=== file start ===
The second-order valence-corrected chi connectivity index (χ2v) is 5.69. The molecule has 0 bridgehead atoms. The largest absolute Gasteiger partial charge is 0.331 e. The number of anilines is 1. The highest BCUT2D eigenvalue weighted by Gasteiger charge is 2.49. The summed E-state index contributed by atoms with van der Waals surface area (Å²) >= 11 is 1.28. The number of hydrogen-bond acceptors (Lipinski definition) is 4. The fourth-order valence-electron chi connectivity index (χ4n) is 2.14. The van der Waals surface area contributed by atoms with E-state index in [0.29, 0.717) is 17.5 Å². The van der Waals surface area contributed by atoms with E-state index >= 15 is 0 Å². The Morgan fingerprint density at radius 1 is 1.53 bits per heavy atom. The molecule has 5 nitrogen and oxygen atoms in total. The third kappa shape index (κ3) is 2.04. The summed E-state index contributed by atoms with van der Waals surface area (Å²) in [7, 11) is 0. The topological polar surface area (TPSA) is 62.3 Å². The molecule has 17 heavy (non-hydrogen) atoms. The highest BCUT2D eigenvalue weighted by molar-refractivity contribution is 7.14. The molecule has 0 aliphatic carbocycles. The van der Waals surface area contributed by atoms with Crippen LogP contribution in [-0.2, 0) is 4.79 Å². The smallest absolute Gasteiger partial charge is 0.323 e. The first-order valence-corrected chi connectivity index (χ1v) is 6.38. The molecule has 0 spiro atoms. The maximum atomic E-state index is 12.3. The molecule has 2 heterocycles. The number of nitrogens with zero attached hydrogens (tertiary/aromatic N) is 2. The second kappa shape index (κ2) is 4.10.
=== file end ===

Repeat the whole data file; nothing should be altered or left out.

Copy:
The second-order valence-corrected chi connectivity index (χ2v) is 5.69. The molecule has 0 bridgehead atoms. The largest absolute Gasteiger partial charge is 0.331 e. The number of anilines is 1. The highest BCUT2D eigenvalue weighted by Gasteiger charge is 2.49. The summed E-state index contributed by atoms with van der Waals surface area (Å²) >= 11 is 1.28. The number of hydrogen-bond acceptors (Lipinski definition) is 4. The fourth-order valence-electron chi connectivity index (χ4n) is 2.14. The van der Waals surface area contributed by atoms with E-state index in [0.29, 0.717) is 17.5 Å². The van der Waals surface area contributed by atoms with E-state index >= 15 is 0 Å². The Morgan fingerprint density at radius 1 is 1.53 bits per heavy atom. The molecule has 5 nitrogen and oxygen atoms in total. The third kappa shape index (κ3) is 2.04. The summed E-state index contributed by atoms with van der Waals surface area (Å²) in [7, 11) is 0. The topological polar surface area (TPSA) is 62.3 Å². The molecule has 17 heavy (non-hydrogen) atoms. The highest BCUT2D eigenvalue weighted by molar-refractivity contribution is 7.14. The molecule has 0 aliphatic carbocycles. The van der Waals surface area contributed by atoms with Crippen LogP contribution in [-0.2, 0) is 4.79 Å². The smallest absolute Gasteiger partial charge is 0.323 e. The first-order valence-corrected chi connectivity index (χ1v) is 6.38. The molecule has 0 spiro atoms. The maximum atomic E-state index is 12.3. The molecule has 2 heterocycles. The number of nitrogens with zero attached hydrogens (tertiary/aromatic N) is 2. The second kappa shape index (κ2) is 4.10.